He asked Councillors to bear in mind that, if they were contacted by City Council allotment holders who had had the condition of their plots highlighted by the Property Team; they consider the financial cost to the City Council of having to undertake allotment clearances.

The Deputy Mayor referred to the particular case being highlighted and informed Members that the issue of mental health had played a strong part in what had happened and not any deliberate effort to cause problems. He agreed with the Property Manager that it would be unlikely that the tenant in question would be able to pay the invoice.

(b) Durnford Close

The Property Manager reported that, further to Hyde Housing having been sent the official notification of the termination of the City Council’s lease agreement regarding Durnford Close allotments; no response had been received from the company acknowledging the notification despite several follow up emails.

Councillor Apel confirmed that she had also tried to communicate with no effect. She advised that she had now obtained contact details for senior staff at Hyde Housing and that she would pass this information on to the Property Manager.


The Property Manager outlined the proposal he had given in his report. He advised Members that this would involve the replacement of the upper and lower paths around the Memorial in Litten Gardens. Members were further advised that the cost for this project would be higher than the cost of the outer path due to the need to install edging to contain the path.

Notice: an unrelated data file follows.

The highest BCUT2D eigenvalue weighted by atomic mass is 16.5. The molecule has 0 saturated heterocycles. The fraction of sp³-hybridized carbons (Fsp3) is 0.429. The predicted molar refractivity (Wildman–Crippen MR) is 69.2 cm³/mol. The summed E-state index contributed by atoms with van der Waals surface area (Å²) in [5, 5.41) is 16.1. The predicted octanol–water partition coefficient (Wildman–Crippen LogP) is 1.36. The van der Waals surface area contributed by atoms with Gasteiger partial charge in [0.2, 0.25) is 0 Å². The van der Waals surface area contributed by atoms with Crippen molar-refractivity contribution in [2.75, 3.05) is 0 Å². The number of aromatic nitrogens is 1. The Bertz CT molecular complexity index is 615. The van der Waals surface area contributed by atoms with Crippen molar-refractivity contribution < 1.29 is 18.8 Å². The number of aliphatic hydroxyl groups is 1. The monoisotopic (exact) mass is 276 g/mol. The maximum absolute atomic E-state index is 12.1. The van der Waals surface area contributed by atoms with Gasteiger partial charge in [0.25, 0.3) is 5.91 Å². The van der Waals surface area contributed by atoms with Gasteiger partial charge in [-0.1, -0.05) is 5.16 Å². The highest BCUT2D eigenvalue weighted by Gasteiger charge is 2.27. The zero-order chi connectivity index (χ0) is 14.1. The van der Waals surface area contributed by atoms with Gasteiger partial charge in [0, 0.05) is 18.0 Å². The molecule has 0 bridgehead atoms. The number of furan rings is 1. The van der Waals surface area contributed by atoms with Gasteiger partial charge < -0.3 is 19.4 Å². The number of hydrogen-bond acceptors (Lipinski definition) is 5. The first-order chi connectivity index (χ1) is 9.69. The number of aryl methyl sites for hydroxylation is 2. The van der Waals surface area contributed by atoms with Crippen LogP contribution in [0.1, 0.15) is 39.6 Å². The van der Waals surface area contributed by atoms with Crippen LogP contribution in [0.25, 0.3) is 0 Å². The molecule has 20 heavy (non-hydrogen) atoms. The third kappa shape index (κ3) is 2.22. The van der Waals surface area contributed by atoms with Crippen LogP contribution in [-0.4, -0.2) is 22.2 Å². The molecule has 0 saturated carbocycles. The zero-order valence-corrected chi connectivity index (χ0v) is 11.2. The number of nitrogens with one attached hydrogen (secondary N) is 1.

The Sub-Committee was shown a series of photographs to illustrate the Property Manager’s comments regarding the condition of the current slab paving.

The Property Manager informed Members that a number of positive comments had been received from the public following the completion of the replacement of the outer path in Litten Gardens. He also highlighted the benefits of the Breedon gravel path as being naturally free draining and non-slip, which would be of benefit to users of the paths as well as safer for large groups such as those involved with Remebrance events.

The Sub-Committee were reminded that this was the type of path construction that was in wide use in stately homes and National Trust properties as well as the Bishop’s Palace Gardens in Chichester itself.